“The governor of Mississippi promised to protect us when we crossed into Mississippi, and he did protect us,” said Zuchman, “but he didn’t say what was going to happen — they arrested us and put us in Parchman State Penitentiary, which is still perhaps the worst prison in America.”

He and his fellow Riders were imprisoned in Parchman for 40 days.

Zuchman said that he was asked repeatedly during the anniversary in 2011 if he was proud of how “successful” the civil rights movement has been.

“Are you crazy?” he demanded in reply. “It’s a catastrophe! What’s successful? In East Harlem, 20% of our young people are reading at grade level. … Healthcare is a catastrophe. Almost half of our adult males will be in jail at some point in their lives. Do you know what it’s like to be in prison today? It is much worse than anyone wants to talk about.

“I could go on and on. This is not a subjective statement. Every way in which we can look at life has gotten worse and worse and worse.”

The presentation at Bay was advertised as an “MLK Day Conversation.”

Zuchman spoke highly of Dr. King, whom he met twice, and called him a “gracious” man. He also pointed out that people cherry-pick his quotes and forget the King stood up for all downtrodden people.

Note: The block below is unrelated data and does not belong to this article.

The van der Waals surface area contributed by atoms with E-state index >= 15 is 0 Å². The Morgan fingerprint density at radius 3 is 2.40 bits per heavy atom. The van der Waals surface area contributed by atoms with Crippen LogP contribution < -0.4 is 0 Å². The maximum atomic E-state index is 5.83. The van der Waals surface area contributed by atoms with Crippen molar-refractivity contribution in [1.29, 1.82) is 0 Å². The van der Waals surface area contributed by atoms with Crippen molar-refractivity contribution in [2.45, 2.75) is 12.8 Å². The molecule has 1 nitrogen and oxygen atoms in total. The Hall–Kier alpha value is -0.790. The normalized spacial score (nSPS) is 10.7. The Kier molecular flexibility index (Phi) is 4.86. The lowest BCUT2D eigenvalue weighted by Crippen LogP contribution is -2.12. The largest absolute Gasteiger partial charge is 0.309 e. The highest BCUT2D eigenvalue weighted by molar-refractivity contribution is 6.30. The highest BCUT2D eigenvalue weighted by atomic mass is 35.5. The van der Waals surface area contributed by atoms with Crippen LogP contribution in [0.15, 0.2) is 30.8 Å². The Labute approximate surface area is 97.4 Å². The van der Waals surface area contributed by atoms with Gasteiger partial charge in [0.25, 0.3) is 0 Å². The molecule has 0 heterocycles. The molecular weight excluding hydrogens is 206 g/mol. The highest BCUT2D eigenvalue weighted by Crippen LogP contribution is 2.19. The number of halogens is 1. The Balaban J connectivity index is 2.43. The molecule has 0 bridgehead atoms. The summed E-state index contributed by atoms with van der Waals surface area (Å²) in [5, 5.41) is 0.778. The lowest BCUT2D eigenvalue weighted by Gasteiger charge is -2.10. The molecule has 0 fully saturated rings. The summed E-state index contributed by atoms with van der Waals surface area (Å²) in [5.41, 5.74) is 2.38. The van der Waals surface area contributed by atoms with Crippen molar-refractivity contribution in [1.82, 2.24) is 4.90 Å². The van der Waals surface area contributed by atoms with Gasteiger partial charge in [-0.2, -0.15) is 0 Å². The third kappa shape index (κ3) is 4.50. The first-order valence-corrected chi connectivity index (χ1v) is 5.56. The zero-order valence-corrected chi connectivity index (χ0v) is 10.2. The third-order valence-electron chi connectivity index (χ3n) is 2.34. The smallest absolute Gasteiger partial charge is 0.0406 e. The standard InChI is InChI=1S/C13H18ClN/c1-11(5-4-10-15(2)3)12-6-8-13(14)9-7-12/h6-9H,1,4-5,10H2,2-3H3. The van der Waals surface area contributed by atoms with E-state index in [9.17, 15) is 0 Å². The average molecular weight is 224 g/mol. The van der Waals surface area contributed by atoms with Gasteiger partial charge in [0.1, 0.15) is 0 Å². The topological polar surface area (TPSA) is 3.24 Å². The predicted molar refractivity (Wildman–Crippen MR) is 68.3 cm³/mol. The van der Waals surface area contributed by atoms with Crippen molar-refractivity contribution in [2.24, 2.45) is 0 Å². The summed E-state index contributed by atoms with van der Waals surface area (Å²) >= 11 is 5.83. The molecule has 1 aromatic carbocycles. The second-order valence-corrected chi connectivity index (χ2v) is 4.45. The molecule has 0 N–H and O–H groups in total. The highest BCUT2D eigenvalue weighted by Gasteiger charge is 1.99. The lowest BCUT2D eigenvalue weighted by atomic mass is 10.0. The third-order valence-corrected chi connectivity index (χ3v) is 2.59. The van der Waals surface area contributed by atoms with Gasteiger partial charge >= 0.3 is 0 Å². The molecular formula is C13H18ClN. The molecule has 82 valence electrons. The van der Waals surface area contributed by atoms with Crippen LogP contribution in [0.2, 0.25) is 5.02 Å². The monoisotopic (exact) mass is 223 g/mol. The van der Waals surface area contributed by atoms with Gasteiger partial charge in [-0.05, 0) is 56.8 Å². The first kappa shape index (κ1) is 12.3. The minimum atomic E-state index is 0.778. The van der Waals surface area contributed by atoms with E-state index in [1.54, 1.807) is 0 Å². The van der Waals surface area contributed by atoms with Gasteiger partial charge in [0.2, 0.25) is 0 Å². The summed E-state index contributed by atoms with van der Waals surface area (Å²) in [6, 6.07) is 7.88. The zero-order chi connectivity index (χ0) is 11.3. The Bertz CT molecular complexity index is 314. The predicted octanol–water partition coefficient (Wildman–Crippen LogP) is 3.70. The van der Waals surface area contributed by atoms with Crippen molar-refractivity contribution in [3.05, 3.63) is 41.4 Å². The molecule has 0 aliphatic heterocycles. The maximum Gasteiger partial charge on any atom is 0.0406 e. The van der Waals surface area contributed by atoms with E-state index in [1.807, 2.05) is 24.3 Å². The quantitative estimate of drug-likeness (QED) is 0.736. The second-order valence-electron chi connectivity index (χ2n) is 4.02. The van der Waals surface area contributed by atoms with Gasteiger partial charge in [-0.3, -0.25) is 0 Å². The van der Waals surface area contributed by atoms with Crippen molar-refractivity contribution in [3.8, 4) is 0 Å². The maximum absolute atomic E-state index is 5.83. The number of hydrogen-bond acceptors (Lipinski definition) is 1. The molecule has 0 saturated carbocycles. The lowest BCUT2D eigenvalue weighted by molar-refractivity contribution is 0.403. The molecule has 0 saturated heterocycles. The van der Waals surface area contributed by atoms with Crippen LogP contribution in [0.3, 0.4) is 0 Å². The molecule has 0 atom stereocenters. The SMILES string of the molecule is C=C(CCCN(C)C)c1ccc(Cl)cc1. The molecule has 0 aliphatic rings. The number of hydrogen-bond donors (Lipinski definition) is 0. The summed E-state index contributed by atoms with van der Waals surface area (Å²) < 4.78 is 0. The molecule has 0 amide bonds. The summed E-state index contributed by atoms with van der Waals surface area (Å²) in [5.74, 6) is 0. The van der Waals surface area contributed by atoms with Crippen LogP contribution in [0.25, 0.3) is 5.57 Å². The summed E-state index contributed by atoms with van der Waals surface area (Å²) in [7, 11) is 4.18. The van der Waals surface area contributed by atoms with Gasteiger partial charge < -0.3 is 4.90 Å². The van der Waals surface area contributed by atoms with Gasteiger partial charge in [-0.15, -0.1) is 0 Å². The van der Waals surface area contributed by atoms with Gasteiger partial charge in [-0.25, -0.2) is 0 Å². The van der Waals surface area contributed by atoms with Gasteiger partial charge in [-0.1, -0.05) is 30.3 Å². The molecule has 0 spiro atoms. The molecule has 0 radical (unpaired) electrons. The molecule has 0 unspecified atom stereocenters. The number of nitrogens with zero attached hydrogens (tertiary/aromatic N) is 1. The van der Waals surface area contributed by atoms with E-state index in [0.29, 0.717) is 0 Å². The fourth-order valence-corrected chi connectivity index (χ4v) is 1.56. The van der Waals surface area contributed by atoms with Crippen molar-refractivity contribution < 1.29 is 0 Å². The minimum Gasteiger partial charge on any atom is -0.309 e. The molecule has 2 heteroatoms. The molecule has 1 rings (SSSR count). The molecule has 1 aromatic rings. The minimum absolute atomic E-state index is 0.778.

“This is about all of us. This is about humanity, our interconnectedness,” said Zuchman.

He then read aloud the following quote from King:

“There are millions and millions of Americans, black, white, brown and yellow, living on isolated islands of poverty, despite the vast ocean of prosperity in America.”

Zuchman also quoted reggae musician Bob Marley early in the discussion; later, he referenced Russian novelist Leo Tolstoy.

In Tolstoy’s book “On Life,” Zuchman explained, the writer concludes that the means to happiness is not by pursuing and attaining selfish goals, but by forging connections with other people and working together.

“Always looking for ‘me’ leads to isolation, depression, and impoverishment of the spirit. That’s why we’re not happy. Happiness can only come from connection,” said Zuchman.

He said that small towns are positioned to benefit from that practice more than big cities are.

“On the flight here, from Detroit to Marquette — nicest people I ever met were on that flight,” Zuchman said. “So living in a town like Marquette — where I assume people get to know each other better, as opposed to living in New York where we don’t even look at each other … I think you all who live in small towns have a real human advantage, because I think there is more of a connection, rather than everyone separate.”

Zuchman is the executive director of SCAN-Harbor, a service organization for high-risk children and families in Harlem, East Harlem and the South Bronx, which under his leadership has grown to be the largest in the area and helps thousands of individuals annually. He is also an adjunct professor in the psychology department at City College of New York.

While in town, Zuchman planned to meet with incarcerated youth at Bay Pines Center, the juvenile detention and treatment facility in Escanaba.